Let’s be honest: Flyers in convention bags are ignorable. When I got the opportunity to include 1000-2000 flyers in the bags of convention goers at the 2017 StarFest convention in Denver, I knew I had to do something different, else I’d be throwing away $200 worth of printing and paper. I decided to set out some guidelines:
- Flyer must provide entertainment for the reader.
- Flyer should not require any additional tools not easily accessible (e.g. writing utensil is okay, dice are not).
- Flyer should be rated PG and be fun regardless of attendee’s pop culture knowledge.
- Flyer should encourage real-world sharing and interacting with other attendees.
Notice a key focus: Entertain first, advertise second. I’m a big fan of reciprocity in marketing, because it creates a stronger connection between a brand and a consumer, which in turn improves word-of-mouth advertising. I reached out to a local group of con-goers and game masters to get some ideas:
- Trading cards
- One-page RPG (e.g.Honey Heist)
- Choose Your Own Adventure™ variant
- QR code scavenger hunt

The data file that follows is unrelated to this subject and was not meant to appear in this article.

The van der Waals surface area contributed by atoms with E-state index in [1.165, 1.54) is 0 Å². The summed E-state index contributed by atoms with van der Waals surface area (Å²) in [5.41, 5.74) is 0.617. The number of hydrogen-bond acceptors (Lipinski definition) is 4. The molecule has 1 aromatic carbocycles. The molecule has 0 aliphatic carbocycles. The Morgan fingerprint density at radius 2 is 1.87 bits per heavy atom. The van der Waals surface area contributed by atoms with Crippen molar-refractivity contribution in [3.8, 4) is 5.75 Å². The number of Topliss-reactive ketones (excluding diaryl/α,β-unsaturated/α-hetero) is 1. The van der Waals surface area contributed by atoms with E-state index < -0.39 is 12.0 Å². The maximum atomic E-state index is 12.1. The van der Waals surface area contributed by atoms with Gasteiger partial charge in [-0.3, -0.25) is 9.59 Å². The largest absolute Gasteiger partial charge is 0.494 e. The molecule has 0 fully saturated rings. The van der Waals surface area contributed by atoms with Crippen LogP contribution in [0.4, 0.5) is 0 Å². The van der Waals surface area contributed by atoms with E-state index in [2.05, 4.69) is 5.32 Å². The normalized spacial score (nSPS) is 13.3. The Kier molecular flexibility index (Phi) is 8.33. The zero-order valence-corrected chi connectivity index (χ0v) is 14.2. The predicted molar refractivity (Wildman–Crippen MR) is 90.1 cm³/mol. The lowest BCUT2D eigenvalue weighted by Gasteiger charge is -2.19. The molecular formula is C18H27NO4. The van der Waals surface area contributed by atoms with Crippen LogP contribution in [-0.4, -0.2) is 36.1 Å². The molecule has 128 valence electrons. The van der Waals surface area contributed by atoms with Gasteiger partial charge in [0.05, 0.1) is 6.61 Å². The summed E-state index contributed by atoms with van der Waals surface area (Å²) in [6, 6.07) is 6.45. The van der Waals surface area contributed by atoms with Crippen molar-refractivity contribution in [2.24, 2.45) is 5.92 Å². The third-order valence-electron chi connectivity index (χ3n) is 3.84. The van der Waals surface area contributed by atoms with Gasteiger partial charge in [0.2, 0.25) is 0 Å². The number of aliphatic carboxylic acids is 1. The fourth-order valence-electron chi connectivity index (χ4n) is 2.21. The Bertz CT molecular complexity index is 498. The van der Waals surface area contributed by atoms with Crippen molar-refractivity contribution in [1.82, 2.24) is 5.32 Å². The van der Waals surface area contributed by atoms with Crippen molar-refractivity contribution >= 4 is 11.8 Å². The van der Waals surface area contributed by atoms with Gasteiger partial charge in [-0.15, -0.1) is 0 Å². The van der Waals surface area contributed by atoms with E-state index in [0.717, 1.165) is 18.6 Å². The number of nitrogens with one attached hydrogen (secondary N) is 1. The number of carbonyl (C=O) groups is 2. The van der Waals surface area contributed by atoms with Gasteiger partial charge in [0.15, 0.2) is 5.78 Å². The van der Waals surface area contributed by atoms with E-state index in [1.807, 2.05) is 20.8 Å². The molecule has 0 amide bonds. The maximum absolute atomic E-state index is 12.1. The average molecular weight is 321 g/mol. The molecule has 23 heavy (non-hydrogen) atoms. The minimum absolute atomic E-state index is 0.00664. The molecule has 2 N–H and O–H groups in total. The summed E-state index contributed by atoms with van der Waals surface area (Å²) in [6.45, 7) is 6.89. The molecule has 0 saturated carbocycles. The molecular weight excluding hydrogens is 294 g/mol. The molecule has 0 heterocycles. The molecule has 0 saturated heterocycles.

- Origami, specifically nostalgia driven
- Word search or maze
I loved quite a few of these ideas and decided to try and combine two of them: Origami and CYOA. This involved a multitude of steps including: graph paper folding, inking, and scanning; digitally re-inking and fixing lines; generating reference images for folding, placing text, labeling lines, and writing text; mapping the flowchart of possible choices; and finally writing three distinct stories.
It took a week’s worth of work to complete everything but the stories, and then it was stories, play testing, edits, changes, and story completion. Honestly, it became a much bigger project than I originally intended, but as I’m writing this (2 days before the event) I am hopeful that all of the effort will be worth it. The entire project would drive readers to HeroMuster.com through on-page branding, where they can enter their email address (Call-to-Action) and be able to download all three stories, just in case they couldn’t find someone at the convention. Finally, a hashtag #FoldAdventure was added to the page that has never been used before on Twitter, so attendees could use social media effectively to find others that have a different story (each story is on a different color paper to make this easy).
I’m super thankful to all the play testers who took a good idea and made it great by letting me watch how they interacted with the adventures. If they struggled, I made a change. There are 1500 flyers going out at StarFest, and I would estimate less than 15 people (1%) would normally visit the website for a basic flyer, so we’ll see what happens. Till then, there is a special Fold Your Own Adventure page on HeroMuster for non-convention attendees to find and try.